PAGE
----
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In predicting outcomes, we can learn a lot from rats.
A growing number of top-level people are working less to accomplish more.
Here’s a hint: It’s the most basic HR function.
How Bad Ideas Become Good Ideas
By Chris Brogan and Julien Smith
One reason many people don’t have good ideas is that they were never taught how. The average workplace doesn’t have to deal with proper idea-creation methods or produce truly excellent ideas. It never has to see ideas compete against one another, either inside the organization or outside in the ecosystem of ideas. It doesn’t truly know how to process good ideas, how to improve them, or how they come to exist. Every part of the equation is missing. “Brainstorming” and its stunted siblings are the only ones present in the room.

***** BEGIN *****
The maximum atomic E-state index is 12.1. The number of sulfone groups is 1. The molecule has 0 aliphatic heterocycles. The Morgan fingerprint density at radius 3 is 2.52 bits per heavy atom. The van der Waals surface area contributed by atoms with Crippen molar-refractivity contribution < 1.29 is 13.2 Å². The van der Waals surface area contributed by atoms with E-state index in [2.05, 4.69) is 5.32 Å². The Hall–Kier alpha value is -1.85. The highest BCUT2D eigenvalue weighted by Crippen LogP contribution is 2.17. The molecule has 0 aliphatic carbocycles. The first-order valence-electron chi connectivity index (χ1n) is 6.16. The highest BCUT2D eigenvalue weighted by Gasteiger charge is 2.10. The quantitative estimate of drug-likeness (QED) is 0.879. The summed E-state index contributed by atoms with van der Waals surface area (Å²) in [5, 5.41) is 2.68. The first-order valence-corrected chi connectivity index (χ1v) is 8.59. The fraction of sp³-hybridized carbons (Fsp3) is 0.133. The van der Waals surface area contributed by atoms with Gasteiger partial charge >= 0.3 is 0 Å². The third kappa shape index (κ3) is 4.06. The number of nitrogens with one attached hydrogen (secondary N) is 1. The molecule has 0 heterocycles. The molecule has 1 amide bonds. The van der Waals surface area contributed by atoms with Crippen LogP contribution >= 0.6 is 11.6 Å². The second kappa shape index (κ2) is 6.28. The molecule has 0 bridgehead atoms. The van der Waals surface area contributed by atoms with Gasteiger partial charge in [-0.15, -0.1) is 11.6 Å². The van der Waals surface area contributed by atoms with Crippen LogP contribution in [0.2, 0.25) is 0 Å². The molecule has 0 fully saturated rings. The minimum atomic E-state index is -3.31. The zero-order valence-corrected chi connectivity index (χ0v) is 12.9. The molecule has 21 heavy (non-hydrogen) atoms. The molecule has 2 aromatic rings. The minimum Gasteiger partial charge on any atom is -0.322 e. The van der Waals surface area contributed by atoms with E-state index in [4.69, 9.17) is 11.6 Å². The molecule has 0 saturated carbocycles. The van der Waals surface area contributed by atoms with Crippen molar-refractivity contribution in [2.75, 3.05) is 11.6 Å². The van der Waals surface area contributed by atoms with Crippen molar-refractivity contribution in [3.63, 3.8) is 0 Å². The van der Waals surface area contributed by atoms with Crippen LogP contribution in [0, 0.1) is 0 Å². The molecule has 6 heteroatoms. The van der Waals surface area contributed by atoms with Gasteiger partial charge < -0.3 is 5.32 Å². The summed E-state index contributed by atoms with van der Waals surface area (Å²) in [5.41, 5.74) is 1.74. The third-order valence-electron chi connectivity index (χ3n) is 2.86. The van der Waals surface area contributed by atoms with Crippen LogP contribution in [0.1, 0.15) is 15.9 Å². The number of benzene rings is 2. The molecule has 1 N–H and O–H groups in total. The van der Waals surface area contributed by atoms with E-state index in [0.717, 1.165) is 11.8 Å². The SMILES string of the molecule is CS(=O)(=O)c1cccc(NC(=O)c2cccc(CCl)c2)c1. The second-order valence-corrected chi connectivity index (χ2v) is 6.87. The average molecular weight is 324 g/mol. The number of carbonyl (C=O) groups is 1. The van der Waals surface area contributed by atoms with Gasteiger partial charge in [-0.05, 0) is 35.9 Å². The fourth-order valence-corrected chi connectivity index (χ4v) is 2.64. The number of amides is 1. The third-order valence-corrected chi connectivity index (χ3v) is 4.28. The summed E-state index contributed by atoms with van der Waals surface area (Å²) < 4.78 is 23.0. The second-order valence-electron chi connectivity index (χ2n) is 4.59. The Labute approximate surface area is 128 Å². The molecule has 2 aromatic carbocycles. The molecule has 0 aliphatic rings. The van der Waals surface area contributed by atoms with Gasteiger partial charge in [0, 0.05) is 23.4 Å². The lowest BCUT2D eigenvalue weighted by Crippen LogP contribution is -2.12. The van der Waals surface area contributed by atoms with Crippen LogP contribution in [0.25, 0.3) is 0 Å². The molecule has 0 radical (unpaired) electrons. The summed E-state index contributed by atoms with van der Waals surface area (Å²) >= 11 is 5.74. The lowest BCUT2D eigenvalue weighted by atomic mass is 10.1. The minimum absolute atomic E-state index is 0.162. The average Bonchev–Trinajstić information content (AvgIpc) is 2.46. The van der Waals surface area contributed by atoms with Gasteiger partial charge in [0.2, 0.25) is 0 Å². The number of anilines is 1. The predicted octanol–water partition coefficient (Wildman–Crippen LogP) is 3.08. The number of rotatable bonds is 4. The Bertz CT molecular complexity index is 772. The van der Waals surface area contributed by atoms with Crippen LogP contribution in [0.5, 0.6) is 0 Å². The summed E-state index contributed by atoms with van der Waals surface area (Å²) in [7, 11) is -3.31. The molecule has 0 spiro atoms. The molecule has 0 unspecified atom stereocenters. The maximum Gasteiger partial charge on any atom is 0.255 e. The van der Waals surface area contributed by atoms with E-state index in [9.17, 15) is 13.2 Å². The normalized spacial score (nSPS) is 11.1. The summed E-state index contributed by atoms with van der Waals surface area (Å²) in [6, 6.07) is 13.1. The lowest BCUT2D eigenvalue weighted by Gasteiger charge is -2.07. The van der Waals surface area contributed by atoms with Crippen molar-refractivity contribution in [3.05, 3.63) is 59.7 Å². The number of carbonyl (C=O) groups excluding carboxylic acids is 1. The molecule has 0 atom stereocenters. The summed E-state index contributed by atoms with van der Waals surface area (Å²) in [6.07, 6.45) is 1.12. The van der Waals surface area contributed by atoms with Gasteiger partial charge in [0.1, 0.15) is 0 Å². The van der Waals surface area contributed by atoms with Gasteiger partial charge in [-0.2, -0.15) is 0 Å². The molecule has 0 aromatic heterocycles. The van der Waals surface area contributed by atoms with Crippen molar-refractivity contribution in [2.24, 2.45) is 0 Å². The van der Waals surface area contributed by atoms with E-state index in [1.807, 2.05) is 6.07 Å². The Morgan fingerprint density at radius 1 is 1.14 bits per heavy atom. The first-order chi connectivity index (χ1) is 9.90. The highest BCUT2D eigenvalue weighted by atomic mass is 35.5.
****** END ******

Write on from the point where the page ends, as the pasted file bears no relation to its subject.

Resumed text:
It is also never exposed to a marketplace of bad ideas. Just as one never truly knows what is funny until one discovers what is not funny and why (like an experienced comedian), one doesn’t truly understand how a successful idea becomes successful until one sees similar ideas fail.
The magic of the amateur, or the beginner, is that he can benefit from beginner’s luck—the way random individuals can have massive YouTube successes with tens of millions of views, and so on. (They usually try to re-create their one success over and over again. Sometimes this works, but more often it’s just sad.) Everyone else needs a process of constant refinement, of exposure to embarrassment and error, in order to galvanize their mind and keep the learning process going.
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